Another central focus of the commission will be identifying existing federal data sets and recommending whether Congress should create a clearinghouse that would make them easier to access by independent evaluators.
Data issues will loom large on the commission’s agenda, but they may not be the only focus. Those who are familiar with the administration's thinking say this is where most of its attention lies, reflecting a relatively narrow reading of the legislation. But others say that it will be the commissioners who set the agenda, not the staff, and that they may choose to interpret their mandate more broadly.
For example, the commission could review the administration's existing tiered-evidence strategies, which direct more funding to programs with greater evidence of effectiveness. It might also recommend ways to increase the use of cost-benefit analysis. Others have suggested that the commission might make recommendations on how to reform federal privacy laws like the Family Educational Rights and Privacy Act (FERPA) and Health Insurance Portability and Accountability Act (HIPAA).
An even wider set of potential issues could be found in a comprehensive review of evidence-based policy assembled by the W.T. Grant Foundation, which published a series of articles last fall on topics such as cost-effectiveness research, implementation science, and research-practice partnerships.
The commission’s potentially wide latitude on these issues suggests that appointment decisions, particularly on the chair and co-chair slots, may ultimately determine its agenda. Some worry, however, that the appointees may be too heavily weighted toward academic researchers and too light on those with real world experience. The commission could profit from both perspectives, but commissioners with frontline experience may be more practical and less vulnerable to ideological divisions.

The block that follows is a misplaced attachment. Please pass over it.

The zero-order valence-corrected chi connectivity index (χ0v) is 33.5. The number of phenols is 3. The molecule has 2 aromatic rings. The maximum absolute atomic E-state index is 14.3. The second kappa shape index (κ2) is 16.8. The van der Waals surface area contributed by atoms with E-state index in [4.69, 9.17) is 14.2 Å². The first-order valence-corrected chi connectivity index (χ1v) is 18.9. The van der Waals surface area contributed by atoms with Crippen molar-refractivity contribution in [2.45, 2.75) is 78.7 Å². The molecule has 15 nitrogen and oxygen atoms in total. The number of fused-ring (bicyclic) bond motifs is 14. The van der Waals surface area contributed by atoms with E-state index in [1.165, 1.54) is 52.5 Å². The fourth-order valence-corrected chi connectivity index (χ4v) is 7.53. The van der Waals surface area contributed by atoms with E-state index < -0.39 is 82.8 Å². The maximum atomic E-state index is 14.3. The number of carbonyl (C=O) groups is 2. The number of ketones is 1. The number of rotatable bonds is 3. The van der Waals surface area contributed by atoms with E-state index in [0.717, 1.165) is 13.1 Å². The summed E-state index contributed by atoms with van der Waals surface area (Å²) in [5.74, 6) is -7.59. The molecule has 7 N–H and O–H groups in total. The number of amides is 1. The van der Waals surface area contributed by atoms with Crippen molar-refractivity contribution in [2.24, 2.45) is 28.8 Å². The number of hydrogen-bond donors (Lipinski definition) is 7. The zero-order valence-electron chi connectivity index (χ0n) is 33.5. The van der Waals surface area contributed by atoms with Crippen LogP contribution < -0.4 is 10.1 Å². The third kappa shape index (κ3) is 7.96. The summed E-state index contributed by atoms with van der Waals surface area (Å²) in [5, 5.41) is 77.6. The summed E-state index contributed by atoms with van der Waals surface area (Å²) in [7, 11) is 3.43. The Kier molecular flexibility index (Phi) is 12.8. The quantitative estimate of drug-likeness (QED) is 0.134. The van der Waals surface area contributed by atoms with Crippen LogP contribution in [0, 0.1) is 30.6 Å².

"I would love it if the commission looked outside Washington at some of the states and what they are doing," said Nicole Truhe, government affairs director for America Forward, a coalition of results-oriented nonprofit organizations that supported the creation of the commission. "I think including individuals on the commission who have experience using evidence on the ground will be important."
MDRC’s Doolittle agreed, adding that many of the data sets that researchers are most interested in are held by state and local governments anyway, not the federal government.
Investments in state and local evidence initiatives have accelerated in recent years. The John D. and Catherine T. MacArthur Foundation and Pew Charitable Trusts have invested heavily in the Results First initiative, which has been providing assistance to a number of states. Similar efforts are also underway at the city level, including an effort supported by Bloomberg Philanthropies called What Works Cities.
Going too far afield, however, might make it harder to achieve the bipartisan agreement that will be the commission's central aim.
"They need to keep political decisions outside of the commission. That would be the best outcome," said David Muhlhausen, a research fellow for the Heritage Foundation.
Limited time may be another barrier. By law, the commission must be appointed by mid-May. With recommendations due by the summer of 2017, there may not be enough time to review ideas that have not already been substantially vetted.
Given the partisan nature of policymaking in Washington in general, though, just finding a way to provide bipartisan blessing for ideas that already exist—even if they end up being limited to wonky data issues—would be a major step forward.
Patrick Lester is the director of the Social Innovation Research Center.